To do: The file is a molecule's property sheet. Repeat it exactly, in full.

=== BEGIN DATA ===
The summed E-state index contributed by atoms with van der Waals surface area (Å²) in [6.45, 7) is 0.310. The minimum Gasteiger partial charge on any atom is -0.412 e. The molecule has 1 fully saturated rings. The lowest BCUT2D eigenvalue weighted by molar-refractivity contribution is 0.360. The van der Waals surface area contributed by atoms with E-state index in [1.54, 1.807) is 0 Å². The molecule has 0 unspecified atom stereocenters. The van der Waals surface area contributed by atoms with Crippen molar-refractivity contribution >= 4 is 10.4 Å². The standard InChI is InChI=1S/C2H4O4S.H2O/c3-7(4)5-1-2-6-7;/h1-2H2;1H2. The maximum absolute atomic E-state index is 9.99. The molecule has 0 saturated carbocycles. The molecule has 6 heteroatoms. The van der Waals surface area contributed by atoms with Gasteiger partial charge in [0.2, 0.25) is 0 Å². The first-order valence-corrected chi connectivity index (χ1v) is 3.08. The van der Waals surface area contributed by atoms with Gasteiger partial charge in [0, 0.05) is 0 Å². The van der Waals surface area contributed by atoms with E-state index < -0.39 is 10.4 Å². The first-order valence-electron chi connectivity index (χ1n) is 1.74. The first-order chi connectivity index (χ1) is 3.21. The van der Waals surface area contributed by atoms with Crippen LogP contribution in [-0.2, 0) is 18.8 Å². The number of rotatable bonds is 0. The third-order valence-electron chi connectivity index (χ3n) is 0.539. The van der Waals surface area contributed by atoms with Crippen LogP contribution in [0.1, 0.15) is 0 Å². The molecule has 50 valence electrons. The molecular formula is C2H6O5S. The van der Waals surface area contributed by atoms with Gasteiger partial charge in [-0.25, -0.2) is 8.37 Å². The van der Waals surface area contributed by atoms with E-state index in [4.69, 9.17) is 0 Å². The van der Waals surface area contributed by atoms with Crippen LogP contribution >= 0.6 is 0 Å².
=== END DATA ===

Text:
The summed E-state index contributed by atoms with van der Waals surface area (Å²) in [6.45, 7) is 0.310. The minimum Gasteiger partial charge on any atom is -0.412 e. The molecule has 1 fully saturated rings. The lowest BCUT2D eigenvalue weighted by molar-refractivity contribution is 0.360. The van der Waals surface area contributed by atoms with E-state index in [1.54, 1.807) is 0 Å². The molecule has 0 unspecified atom stereocenters. The van der Waals surface area contributed by atoms with Crippen molar-refractivity contribution >= 4 is 10.4 Å². The standard InChI is InChI=1S/C2H4O4S.H2O/c3-7(4)5-1-2-6-7;/h1-2H2;1H2. The maximum absolute atomic E-state index is 9.99. The molecule has 0 saturated carbocycles. The molecule has 6 heteroatoms. The van der Waals surface area contributed by atoms with Gasteiger partial charge in [0.2, 0.25) is 0 Å². The first-order valence-corrected chi connectivity index (χ1v) is 3.08. The van der Waals surface area contributed by atoms with Gasteiger partial charge in [0, 0.05) is 0 Å². The van der Waals surface area contributed by atoms with E-state index < -0.39 is 10.4 Å². The first-order valence-electron chi connectivity index (χ1n) is 1.74. The first-order chi connectivity index (χ1) is 3.21. The van der Waals surface area contributed by atoms with Crippen LogP contribution in [-0.2, 0) is 18.8 Å². The number of rotatable bonds is 0. The third-order valence-electron chi connectivity index (χ3n) is 0.539. The van der Waals surface area contributed by atoms with Crippen LogP contribution in [0.1, 0.15) is 0 Å². The molecule has 50 valence electrons. The molecular formula is C2H6O5S. The van der Waals surface area contributed by atoms with Gasteiger partial charge in [-0.25, -0.2) is 8.37 Å². The van der Waals surface area contributed by atoms with E-state index in [4.69, 9.17) is 0 Å². The van der Waals surface area contributed by atoms with Crippen LogP contribution >= 0.6 is 0 Å².